A look at the leading newsmakers in the election coverage helps to illustrate the media’s focus last week. Out of the top 10 election newsmakers, four are tea party-backed candidates. These included O’Donnell (a lead newsmaker in 6% of all campaign stories studied), Paladino (4%), Nevada Republican Senate candidate Sharron Angle (4%), and Alaska Republican Senate candidate Joe Miller (3%). (To be a lead newsmaker, someone must be featured in at least 50% of a story).

The top campaign newsmaker last week was Meg Whitman, appearing prominently in 9% of stories.

The Rest of the Week’s News

News about the economy, particularly questionable banking practices related to foreclosures, represented the No. 2 story for the week, at 11% of the newshole. That was up modestly from 9% the week before.

A September jobs report (the unemployment rate held steady at 9.6%) and also the California state budget crisis accounted for some of the economic news last week. But the housing crisis made the biggest splash with further revelations about dubious foreclosure practices by banks. The Bank of America halted its foreclosure sales in all 50 states on October 8 and one day later, the Washington Post reported that “Senior Obama administration officials said Friday that a nationwide moratorium on foreclosure sales may be inevitable.”

Last week also marked nine years of war in Afghanistan, and the news media used the opportunity to assess the state of the conflict thus far. Coverage of this war filled 5% of the newshole, making it the No. 3 story of the week.

The October 7 broadcast of ABC’s World News Tonight featured a segment that attempted to provide some perspective on the longevity of the conflict. Anchor Diane Sawyer introduced the report by saying of the soldiers: “We learned that many of them were just kids—elementary school kids—when the war began. And they’re still so young.” The segment also featured interviews with some U.S. soldiers saying where they were when the war began—6th grade, 8th grade, in English class or with their parents at home.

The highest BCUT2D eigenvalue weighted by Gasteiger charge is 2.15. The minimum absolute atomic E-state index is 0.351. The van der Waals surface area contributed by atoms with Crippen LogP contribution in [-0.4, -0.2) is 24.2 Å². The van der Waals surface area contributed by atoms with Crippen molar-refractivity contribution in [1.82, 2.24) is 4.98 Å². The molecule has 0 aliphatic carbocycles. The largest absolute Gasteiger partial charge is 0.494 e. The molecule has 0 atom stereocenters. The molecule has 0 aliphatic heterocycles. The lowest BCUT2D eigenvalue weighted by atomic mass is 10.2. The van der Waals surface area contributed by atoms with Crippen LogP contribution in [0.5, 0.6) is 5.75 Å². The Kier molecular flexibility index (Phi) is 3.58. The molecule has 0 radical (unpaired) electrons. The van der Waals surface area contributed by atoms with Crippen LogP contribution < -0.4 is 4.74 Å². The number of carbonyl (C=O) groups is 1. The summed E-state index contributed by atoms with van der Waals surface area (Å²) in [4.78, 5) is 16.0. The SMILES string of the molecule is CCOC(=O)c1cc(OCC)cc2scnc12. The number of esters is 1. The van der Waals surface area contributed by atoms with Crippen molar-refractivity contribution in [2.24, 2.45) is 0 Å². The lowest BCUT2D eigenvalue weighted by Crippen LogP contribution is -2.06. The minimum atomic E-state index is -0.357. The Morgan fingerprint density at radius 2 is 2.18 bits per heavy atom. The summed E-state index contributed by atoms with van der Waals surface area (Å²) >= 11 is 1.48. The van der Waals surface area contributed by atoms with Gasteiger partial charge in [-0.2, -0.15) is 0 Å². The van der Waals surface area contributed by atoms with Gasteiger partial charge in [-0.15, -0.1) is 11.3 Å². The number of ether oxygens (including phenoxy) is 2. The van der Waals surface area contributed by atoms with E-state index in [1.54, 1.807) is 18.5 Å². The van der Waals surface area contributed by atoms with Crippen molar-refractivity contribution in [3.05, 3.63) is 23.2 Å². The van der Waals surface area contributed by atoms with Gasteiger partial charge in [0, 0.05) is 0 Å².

Also last week, at No. 4 (4% of the newshole), were the annual Nobel Prize awards. While there were 11 honorees in total, several drew special attention, in part, for the controversy surrounding their selection. NBC Nightly News was one of the outlets to report that the committee’s choice to honor British biologist Robert Edwards, who pioneered in vitro fertilization, was condemned by the Vatican. And an October 4 New York Times story offered a theory about the delay in giving the honor to Edwards, since the first test tube baby was born in 1978.

“The Swedish committee is believed to avoid controversial people and issues,” the story stated. “The ethical objections to in vitro fertilization may have been one reason for the long delay. Scientists speculated that Dr. Edwards’s political views—he has been a committed socialist—may have been another.”

Another Nobel winner, Chinese dissident Liu Xiaobo, drew coverage when China denounced the award. (Xiaobo will be unlikely to personally accept the award due to his ongoing 11-year imprisonment).

Stories having to do with the war on terror also filled 4% of last week’s newshole. Much of that coverage focused on the U.S. warning to American tourists in Europe advising them to beware of an increased terrorism threat. But with little detail about the nature of the threat, news outlets had little of substance to actually report.

Newsmakers of the Week

While President Barack Obama remained the top lead newsmaker last week, appearing prominently in 5% of all the stories studied, that was down from the week before when he was featured in 8%.

The No. 2 newsmaker overall was California Republican gubernatorial candidate Meg Whitman, the focus of 2% of all stories. The contest between her and Democrat Jerry Brown took an ugly turn when someone working for Brown was inadvertently caught on tape characterizing Whitman with a crude term for prostitute. For his part, Brown was tied for the No. 4 newsmaker slot, at 1%.

The third-biggest newsmaker (2%) was Faisal Shahzad, the Pakistani immigrant whose unsuccessful May attempt to detonate a bomb in Times Square earned him a life sentence in prison last week.

The No. 4 newsmaker (1%) was the British biologist Robert Edwards, whose groundbreaking work on in vitro fertilization won him the Nobel Prize in physiology or medicine.

About the NCI

PEJ’s weekly News Coverage Index examines the news agenda of 52 different outlets from five sectors of the media: print, online, network TV, cable and radio. (See List of Outlets.) The weekly study, which includes some 1,000 stories, is designed to provide news consumers, journalists and researchers with hard data about what stories and topics the media are covering, the trajectories of that media narrative and differences among news platforms. The percentages are based on "newshole," or the space devoted to each subject in print and online and time on radio and TV. (See Our Methodology.) In addition, these reports also include a rundown of the week’s leading newsmakers, a designation given to people who account for at least 50% of a given story.

Jesse Holcomb of PEJ